Women may soon be able to use a stick-on patch to boost their sex drive.
It will be aimed at women with low testosterone levels
The patch is worn on the stomach for two weeks at a time and delivers the hormone testosterone, which has been linked to female sexual desire.
A trial involving 562 women who had had hysterectomies found the patch led to a 74% increase in satisfying sex.
Manufacturers Procter & Gamble are hoping to launch the patch in the US shortly and in the UK within the next two years.
The patch will be aimed at women with hypoactive sexual desire disorder (HSDD) - a lack of sexual desire that causes them distress.
A recent study suggested as many as one in three women who have had hysterectomies have low sexual desire. One in five said they were distressed about it.
The trial, which was carried out in the US, Canada and Australia, found the patch helped women in a number of ways.
As well as boosting the amount of satisfying sex they had, it also increased their desire for sex.
Women who wore the patch were aroused more easily and found it easier to have an orgasm compared to those who used a dummy patch.
The thin transparent patch releases a low, controlled dose of testosterone.
This hormone is produced naturally in a woman's ovaries and adrenal glands.
However, levels drop when women have their ovaries removed. This can lead to a loss of sexual desire.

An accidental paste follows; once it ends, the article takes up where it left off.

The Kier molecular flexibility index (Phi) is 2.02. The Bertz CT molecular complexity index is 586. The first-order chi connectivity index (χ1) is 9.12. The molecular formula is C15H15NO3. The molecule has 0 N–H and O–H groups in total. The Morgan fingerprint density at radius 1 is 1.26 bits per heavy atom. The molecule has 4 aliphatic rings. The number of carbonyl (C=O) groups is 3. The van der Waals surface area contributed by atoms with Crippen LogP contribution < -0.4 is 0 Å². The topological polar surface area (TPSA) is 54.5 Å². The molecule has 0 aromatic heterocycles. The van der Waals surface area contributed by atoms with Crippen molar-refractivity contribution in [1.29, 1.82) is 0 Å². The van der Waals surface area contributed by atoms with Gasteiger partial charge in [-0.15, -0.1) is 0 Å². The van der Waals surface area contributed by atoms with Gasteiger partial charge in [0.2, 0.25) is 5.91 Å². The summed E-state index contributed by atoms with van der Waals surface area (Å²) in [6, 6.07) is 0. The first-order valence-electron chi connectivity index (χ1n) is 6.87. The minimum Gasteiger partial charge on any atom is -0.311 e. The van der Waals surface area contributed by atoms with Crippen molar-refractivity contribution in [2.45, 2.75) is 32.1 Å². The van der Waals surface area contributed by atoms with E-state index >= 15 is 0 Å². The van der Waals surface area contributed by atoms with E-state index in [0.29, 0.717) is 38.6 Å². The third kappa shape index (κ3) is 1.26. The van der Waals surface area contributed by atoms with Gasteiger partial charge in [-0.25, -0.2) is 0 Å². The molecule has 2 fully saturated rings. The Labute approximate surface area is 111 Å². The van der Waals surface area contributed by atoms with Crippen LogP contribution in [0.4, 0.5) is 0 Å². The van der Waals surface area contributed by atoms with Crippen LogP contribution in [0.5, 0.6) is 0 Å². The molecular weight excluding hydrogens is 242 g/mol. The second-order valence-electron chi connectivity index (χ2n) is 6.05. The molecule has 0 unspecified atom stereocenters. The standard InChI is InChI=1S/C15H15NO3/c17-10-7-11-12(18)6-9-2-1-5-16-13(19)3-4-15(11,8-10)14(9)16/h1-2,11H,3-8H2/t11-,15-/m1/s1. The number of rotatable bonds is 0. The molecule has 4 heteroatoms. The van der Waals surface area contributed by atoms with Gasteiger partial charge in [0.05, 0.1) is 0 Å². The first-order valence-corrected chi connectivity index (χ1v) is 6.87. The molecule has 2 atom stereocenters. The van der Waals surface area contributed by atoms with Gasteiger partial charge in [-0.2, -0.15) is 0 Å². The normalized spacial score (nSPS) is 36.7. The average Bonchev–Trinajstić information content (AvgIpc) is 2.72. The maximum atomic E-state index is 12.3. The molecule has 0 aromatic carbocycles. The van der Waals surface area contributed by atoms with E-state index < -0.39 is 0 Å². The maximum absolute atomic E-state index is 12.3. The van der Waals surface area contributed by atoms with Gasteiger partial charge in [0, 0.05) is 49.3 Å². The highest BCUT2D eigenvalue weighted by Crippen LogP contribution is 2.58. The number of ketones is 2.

"We know there is a tremendous medical need to address those suffering with low sexual desire, particularly those women having experienced surgical menopause," said Dr James Simon, clinical professor of obstetrics and gynecology at the George Washington University, who led the study.
"We have been waiting a long time for advances in female sexuality research."
Alan Riley, professor of sexual medicine at the University of Central Lancashire, welcomed the trial results.
"As a physician who has been treating menopausal women with sexual difficulties for over 30 years, I know how distressing loss of sexual drive can be for both women and their partners," he said.
"This is exciting news as we have had to treat many of these women with products that have been designed for men.
"An effective and safe therapeutic option for enhancing sexual desire following surgical menopause will fulfil an important medical need.
"We hope we are one step closer to providing an approved treatment."
Dr Geoff Hackett, a GP in Derbyshire and a member of the British Society for Sexual Medicine, said the patch will only work for certain groups of women.
"It will only work for women whose lack of interest in sex is caused by lower testosterone levels. Doctors will need to take blood tests to see if this is indeed the case.
"They will have to be sure that any problems with their sex life aren't caused by relationship problems or by other medical problems.
"If a couple doesn't like each other than no patch will improve their sex life."
The findings of the trial were presented at the annual clinical meeting of the American College of Obstetricians and Gynecologists.